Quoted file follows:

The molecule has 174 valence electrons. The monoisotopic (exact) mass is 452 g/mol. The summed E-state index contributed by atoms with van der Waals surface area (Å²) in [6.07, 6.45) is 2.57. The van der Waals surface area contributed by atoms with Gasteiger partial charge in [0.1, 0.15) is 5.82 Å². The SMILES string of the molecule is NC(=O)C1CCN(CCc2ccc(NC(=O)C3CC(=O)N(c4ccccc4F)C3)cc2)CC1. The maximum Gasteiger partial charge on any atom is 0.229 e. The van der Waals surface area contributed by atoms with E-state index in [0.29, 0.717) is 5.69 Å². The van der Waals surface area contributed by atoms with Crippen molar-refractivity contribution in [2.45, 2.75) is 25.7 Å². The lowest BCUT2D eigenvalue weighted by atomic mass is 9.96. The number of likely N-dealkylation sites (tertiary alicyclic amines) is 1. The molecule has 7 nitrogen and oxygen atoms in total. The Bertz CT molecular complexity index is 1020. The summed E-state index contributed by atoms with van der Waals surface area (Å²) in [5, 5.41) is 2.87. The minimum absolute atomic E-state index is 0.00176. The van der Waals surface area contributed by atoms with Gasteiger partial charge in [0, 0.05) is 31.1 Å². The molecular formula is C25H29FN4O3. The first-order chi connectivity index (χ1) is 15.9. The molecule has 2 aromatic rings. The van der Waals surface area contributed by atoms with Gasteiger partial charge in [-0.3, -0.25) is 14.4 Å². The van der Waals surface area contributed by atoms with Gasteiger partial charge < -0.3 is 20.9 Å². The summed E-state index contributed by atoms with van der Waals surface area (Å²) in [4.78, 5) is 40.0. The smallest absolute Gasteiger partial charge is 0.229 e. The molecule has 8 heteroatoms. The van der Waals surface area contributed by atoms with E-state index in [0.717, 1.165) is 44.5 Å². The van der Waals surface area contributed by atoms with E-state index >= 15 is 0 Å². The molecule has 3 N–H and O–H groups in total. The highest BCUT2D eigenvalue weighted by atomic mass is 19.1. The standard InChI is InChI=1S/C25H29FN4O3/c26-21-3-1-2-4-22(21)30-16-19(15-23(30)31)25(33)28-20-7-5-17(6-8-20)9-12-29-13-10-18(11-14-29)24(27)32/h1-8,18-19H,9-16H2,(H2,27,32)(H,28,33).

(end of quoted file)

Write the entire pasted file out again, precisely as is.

The molecule has 174 valence electrons. The monoisotopic (exact) mass is 452 g/mol. The summed E-state index contributed by atoms with van der Waals surface area (Å²) in [6.07, 6.45) is 2.57. The van der Waals surface area contributed by atoms with Gasteiger partial charge in [0.1, 0.15) is 5.82 Å². The SMILES string of the molecule is NC(=O)C1CCN(CCc2ccc(NC(=O)C3CC(=O)N(c4ccccc4F)C3)cc2)CC1. The maximum Gasteiger partial charge on any atom is 0.229 e. The van der Waals surface area contributed by atoms with E-state index in [0.29, 0.717) is 5.69 Å². The van der Waals surface area contributed by atoms with Crippen molar-refractivity contribution in [2.45, 2.75) is 25.7 Å². The lowest BCUT2D eigenvalue weighted by atomic mass is 9.96. The number of likely N-dealkylation sites (tertiary alicyclic amines) is 1. The molecule has 7 nitrogen and oxygen atoms in total. The Bertz CT molecular complexity index is 1020. The summed E-state index contributed by atoms with van der Waals surface area (Å²) in [5, 5.41) is 2.87. The minimum absolute atomic E-state index is 0.00176. The van der Waals surface area contributed by atoms with Gasteiger partial charge in [0, 0.05) is 31.1 Å². The molecular formula is C25H29FN4O3. The first-order chi connectivity index (χ1) is 15.9. The molecule has 2 aromatic rings. The van der Waals surface area contributed by atoms with Gasteiger partial charge in [-0.3, -0.25) is 14.4 Å². The van der Waals surface area contributed by atoms with Gasteiger partial charge < -0.3 is 20.9 Å². The summed E-state index contributed by atoms with van der Waals surface area (Å²) in [4.78, 5) is 40.0. The smallest absolute Gasteiger partial charge is 0.229 e. The molecule has 8 heteroatoms. The van der Waals surface area contributed by atoms with E-state index in [0.717, 1.165) is 44.5 Å². The van der Waals surface area contributed by atoms with E-state index >= 15 is 0 Å². The molecule has 3 N–H and O–H groups in total. The highest BCUT2D eigenvalue weighted by atomic mass is 19.1. The standard InChI is InChI=1S/C25H29FN4O3/c26-21-3-1-2-4-22(21)30-16-19(15-23(30)31)25(33)28-20-7-5-17(6-8-20)9-12-29-13-10-18(11-14-29)24(27)32/h1-8,18-19H,9-16H2,(H2,27,32)(H,28,33).